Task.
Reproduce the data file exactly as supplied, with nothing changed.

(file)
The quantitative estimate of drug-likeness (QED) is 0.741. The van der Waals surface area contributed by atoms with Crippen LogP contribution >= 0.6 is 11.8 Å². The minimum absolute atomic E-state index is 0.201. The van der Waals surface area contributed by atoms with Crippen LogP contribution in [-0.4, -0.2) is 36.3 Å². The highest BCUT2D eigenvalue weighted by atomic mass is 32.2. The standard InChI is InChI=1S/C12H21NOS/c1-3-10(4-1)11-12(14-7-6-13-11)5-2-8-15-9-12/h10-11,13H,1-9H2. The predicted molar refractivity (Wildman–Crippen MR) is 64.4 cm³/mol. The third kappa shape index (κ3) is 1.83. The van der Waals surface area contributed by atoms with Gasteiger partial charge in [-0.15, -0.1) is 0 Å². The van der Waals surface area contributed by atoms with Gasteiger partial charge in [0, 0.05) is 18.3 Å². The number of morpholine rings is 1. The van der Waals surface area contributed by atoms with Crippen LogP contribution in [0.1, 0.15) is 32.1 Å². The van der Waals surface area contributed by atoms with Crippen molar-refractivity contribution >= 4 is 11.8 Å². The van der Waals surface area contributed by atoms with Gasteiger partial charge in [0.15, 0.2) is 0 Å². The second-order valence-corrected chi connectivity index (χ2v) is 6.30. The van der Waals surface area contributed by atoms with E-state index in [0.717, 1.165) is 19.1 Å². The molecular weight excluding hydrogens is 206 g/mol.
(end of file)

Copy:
The quantitative estimate of drug-likeness (QED) is 0.741. The van der Waals surface area contributed by atoms with Crippen LogP contribution >= 0.6 is 11.8 Å². The minimum absolute atomic E-state index is 0.201. The van der Waals surface area contributed by atoms with Crippen LogP contribution in [-0.4, -0.2) is 36.3 Å². The highest BCUT2D eigenvalue weighted by atomic mass is 32.2. The standard InChI is InChI=1S/C12H21NOS/c1-3-10(4-1)11-12(14-7-6-13-11)5-2-8-15-9-12/h10-11,13H,1-9H2. The predicted molar refractivity (Wildman–Crippen MR) is 64.4 cm³/mol. The third kappa shape index (κ3) is 1.83. The van der Waals surface area contributed by atoms with Gasteiger partial charge in [-0.15, -0.1) is 0 Å². The van der Waals surface area contributed by atoms with Gasteiger partial charge in [0, 0.05) is 18.3 Å². The number of morpholine rings is 1. The van der Waals surface area contributed by atoms with Crippen LogP contribution in [0.1, 0.15) is 32.1 Å². The van der Waals surface area contributed by atoms with Crippen molar-refractivity contribution >= 4 is 11.8 Å². The van der Waals surface area contributed by atoms with Gasteiger partial charge in [0.15, 0.2) is 0 Å². The second-order valence-corrected chi connectivity index (χ2v) is 6.30. The van der Waals surface area contributed by atoms with E-state index in [0.717, 1.165) is 19.1 Å². The molecular weight excluding hydrogens is 206 g/mol.